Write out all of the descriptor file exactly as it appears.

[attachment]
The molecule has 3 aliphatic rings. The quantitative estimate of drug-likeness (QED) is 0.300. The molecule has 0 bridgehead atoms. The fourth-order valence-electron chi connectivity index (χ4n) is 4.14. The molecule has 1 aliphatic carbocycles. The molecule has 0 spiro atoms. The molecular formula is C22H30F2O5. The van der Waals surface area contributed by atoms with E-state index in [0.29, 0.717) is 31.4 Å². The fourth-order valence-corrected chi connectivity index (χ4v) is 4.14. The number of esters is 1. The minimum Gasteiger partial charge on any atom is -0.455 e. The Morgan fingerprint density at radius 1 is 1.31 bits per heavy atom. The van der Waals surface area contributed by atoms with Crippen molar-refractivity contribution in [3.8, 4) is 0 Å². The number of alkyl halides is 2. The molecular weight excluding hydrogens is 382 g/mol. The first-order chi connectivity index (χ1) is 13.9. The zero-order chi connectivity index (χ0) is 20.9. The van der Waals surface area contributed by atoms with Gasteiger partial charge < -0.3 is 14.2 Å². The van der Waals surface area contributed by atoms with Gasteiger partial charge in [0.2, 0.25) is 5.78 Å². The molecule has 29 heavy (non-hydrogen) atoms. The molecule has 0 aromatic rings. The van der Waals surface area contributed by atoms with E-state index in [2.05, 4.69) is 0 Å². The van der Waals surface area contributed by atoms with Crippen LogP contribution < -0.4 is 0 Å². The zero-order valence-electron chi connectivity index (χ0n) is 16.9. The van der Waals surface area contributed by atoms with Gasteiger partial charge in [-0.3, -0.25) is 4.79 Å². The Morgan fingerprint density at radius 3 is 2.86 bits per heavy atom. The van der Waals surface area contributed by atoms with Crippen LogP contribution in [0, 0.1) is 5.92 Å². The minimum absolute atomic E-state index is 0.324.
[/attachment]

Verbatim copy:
The molecule has 3 aliphatic rings. The quantitative estimate of drug-likeness (QED) is 0.300. The molecule has 0 bridgehead atoms. The fourth-order valence-electron chi connectivity index (χ4n) is 4.14. The molecule has 1 aliphatic carbocycles. The molecule has 0 spiro atoms. The molecular formula is C22H30F2O5. The van der Waals surface area contributed by atoms with E-state index in [0.29, 0.717) is 31.4 Å². The fourth-order valence-corrected chi connectivity index (χ4v) is 4.14. The number of esters is 1. The minimum Gasteiger partial charge on any atom is -0.455 e. The Morgan fingerprint density at radius 1 is 1.31 bits per heavy atom. The van der Waals surface area contributed by atoms with Crippen molar-refractivity contribution in [3.8, 4) is 0 Å². The number of alkyl halides is 2. The molecular weight excluding hydrogens is 382 g/mol. The first-order chi connectivity index (χ1) is 13.9. The zero-order chi connectivity index (χ0) is 20.9. The van der Waals surface area contributed by atoms with Gasteiger partial charge < -0.3 is 14.2 Å². The van der Waals surface area contributed by atoms with Gasteiger partial charge in [0.2, 0.25) is 5.78 Å². The molecule has 29 heavy (non-hydrogen) atoms. The molecule has 0 aromatic rings. The van der Waals surface area contributed by atoms with E-state index in [2.05, 4.69) is 0 Å². The van der Waals surface area contributed by atoms with Crippen LogP contribution < -0.4 is 0 Å². The zero-order valence-electron chi connectivity index (χ0n) is 16.9. The van der Waals surface area contributed by atoms with Gasteiger partial charge in [-0.3, -0.25) is 4.79 Å². The Morgan fingerprint density at radius 3 is 2.86 bits per heavy atom. The van der Waals surface area contributed by atoms with Crippen LogP contribution in [0, 0.1) is 5.92 Å². The minimum absolute atomic E-state index is 0.324.